"Yanglingang residents count their home as one of China's "cancer villages" – small communities near polluting factories where cancer rates have soared far above the national average. Chinese media, academics and NGOs estimate that the country is home to 459 of them, spread across every province except far-western Qinghai and Tibet.
New cases seem to emerge monthly, each a painful reminder that China's past three decades of breakneck economic growth have carried a tremendous human cost. Yanglingang is home to only a few hundred people and at least 11 have died of cancer since 2003. Xie's neighbour, Liu Shudong, is dying of oesophageal cancer. Another neighbour, Wang Jinlan, died of breast cancer in 2010. Last year, stomach cancer claimed his friend's 30-year-old wife.
In February, the ministry of environmental protection mentioned cancer villages in its latest five-year plan – the only ministry-level acknowledgement of the issue since it was first reported in 1998. Chinese NGOs and activists hailed the report as a much-needed step towards environmental transparency. Yet interviews in three cancer villages across two provinces revealed that many central and local authorities continue to treat the issue as they long have: with denial, intimidation and silence.
Even the environmental ministry's acknowledgement was a mistake, said Chen Wanqing, deputy head of China's national cancer registry. The ministry has been reprimanded.
Health and environmental officials organised a joint meeting during the National People's Congress, a political gathering in March to renounce the report's wording.They sent missives to provincial officials urging them to restrict usage of the term in local media.
"This is a medical issue – it can't be acknowledged from outside the ministry of health," Chen said. "The statement was not correct, or not appropriate."
However, the link between pollution and poor health is well established. Cancer mortality rates in China have risen 80% over the past 30 years, making it the country's leading cause of death. In cities, toxic air is a primary suspect; in the countryside, it's the water. More than 70% of the country's rivers and lakes are polluted, according to government reports; almost half may contain water that is unfit for human contact.
"Fundamentally, the situation isn't getting any better," said Liu Lican, a Guangzhou-based journalist who has published a book about cancer villages. Pollution-related cancer, he said, can elude detection for years. "So even if the cancer was caused by pollution that's already gone, maybe gradually more and more of these villages will emerge."...
Despite abundant anecdotal evidence for China's profusion of cancer villages, scientific proof has been elusive. When Wu Yixiu, toxics campaigner at Greenpeace East Asia, first visited Yanglingang in 2010, she assumed that establishing a causal connection between its pollution and cancer problems would be fairly straightforward – its population is so tiny, the disease so widespread, the pollution so caustic. "It's unimaginable that their health will not be affected by the quality of this water," she said.
Yet there are too many specific chemicals involved and too many types of cancer; diagnoses are spread over too many years. "You need to establish the fact that it's a certain chemical that's causing certain cancers, and this chemical is being discharged from this very factory," she said. "This would require years of observation and tracing disease records."...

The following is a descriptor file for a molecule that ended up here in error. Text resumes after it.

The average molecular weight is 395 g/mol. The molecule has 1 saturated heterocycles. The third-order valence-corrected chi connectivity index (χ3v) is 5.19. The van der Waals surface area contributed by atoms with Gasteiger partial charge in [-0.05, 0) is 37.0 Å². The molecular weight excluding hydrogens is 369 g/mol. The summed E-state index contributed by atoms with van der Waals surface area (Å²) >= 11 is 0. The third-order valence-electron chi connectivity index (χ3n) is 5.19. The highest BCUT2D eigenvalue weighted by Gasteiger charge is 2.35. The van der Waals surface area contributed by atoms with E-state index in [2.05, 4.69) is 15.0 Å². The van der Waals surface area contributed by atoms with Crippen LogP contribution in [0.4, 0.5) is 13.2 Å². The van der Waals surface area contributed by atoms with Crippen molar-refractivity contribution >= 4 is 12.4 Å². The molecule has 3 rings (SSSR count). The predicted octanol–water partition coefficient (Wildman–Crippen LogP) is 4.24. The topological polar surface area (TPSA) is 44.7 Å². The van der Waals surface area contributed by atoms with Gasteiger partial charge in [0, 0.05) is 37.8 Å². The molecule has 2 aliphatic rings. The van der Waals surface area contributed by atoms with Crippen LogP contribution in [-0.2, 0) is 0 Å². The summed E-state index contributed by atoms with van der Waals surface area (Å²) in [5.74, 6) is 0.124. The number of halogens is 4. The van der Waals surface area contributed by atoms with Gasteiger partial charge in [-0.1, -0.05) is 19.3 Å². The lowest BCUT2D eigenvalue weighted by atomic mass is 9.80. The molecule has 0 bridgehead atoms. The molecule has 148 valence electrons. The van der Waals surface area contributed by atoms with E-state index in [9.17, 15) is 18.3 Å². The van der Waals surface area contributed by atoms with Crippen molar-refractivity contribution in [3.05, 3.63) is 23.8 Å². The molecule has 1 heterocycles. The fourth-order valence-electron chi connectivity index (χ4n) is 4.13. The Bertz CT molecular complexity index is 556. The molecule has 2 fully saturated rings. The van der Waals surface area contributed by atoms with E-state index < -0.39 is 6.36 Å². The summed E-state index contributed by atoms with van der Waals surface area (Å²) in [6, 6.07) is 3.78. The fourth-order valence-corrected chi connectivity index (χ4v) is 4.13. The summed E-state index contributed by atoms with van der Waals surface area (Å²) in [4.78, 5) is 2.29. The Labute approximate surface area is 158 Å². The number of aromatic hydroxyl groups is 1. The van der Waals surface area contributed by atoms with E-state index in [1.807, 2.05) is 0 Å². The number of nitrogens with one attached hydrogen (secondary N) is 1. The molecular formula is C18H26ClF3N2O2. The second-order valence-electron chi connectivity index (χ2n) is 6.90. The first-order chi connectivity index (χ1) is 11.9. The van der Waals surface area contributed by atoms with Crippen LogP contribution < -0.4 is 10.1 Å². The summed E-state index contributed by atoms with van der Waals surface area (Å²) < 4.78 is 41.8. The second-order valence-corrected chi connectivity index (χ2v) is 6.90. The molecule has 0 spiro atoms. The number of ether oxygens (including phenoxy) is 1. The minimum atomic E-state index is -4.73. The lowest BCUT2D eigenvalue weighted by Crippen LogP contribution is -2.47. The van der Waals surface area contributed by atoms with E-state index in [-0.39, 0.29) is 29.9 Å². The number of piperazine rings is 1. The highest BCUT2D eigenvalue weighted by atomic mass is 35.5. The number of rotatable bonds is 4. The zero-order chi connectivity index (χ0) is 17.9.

Government-approved researchers have visited Wuli, but most seem keen to debunk Wei's claims....They have tested the water, but refuse to publicise their results. After Wuli received a flurry of media attention in early April, local authorities threatened residents with unspecified consequences for their outspokenness....
Petitioning was useless, he said. The county environmental bureau denied the cancer rate was a problem, and the town courthouse would not hear their case.
Thugs detained the farmers near a higher court in Funing County and followed them to the highest provincial court in Nanjing – where the lawsuit was ultimately discarded.
Then in 2010, without giving a reason, the factory closed. Wheat and rice harvests, which markets once refused to buy, are sellable again. Villagers have accepted the status quo; in any case, they've run out of alternatives. "No matter how much we talk about this, they won't compensate us," Shu said. "So we don't talk about it any more.""
9/17/13, "China Has over 200 “Cancer Villages” due to Water Pollution: Expert," China-wire.org, Caijing
"Heavily-polluted underground water system has resulted in the existence of over 200 “cancer villages” across China – small communities where cancer rates have soared far above the national average, a water expert said.
55 percent of monitored water stations report polluted underground water, mostly in provinces of Gansu, Qinghai, Zhejiang, Fujian, Jiangxi, Hubei, Hunan and Yunan, Wang Hao, a fellow with the Chinese Academy of Engineering, told a forum held by Cajing on Tuesday.
More than 120 residents were diagnosed with cancer in a cancer village in the northern part of Tianjin city, said Wang, who also director of a water resource institution at China Institute of Water Resources and Hydropower Research.
China is in desperate need to treat polluted water, Wang said, suggesting that more advanced techniques should be adopted to reduce the cost of sewage treatment, and companies shall be given harsher punishment for illegal emissions.
Earlier in the year, the Ministry of Environment Protection said in a statement that toxic chemicals had caused man environmental and social problems, including the emergence of cancer villages."
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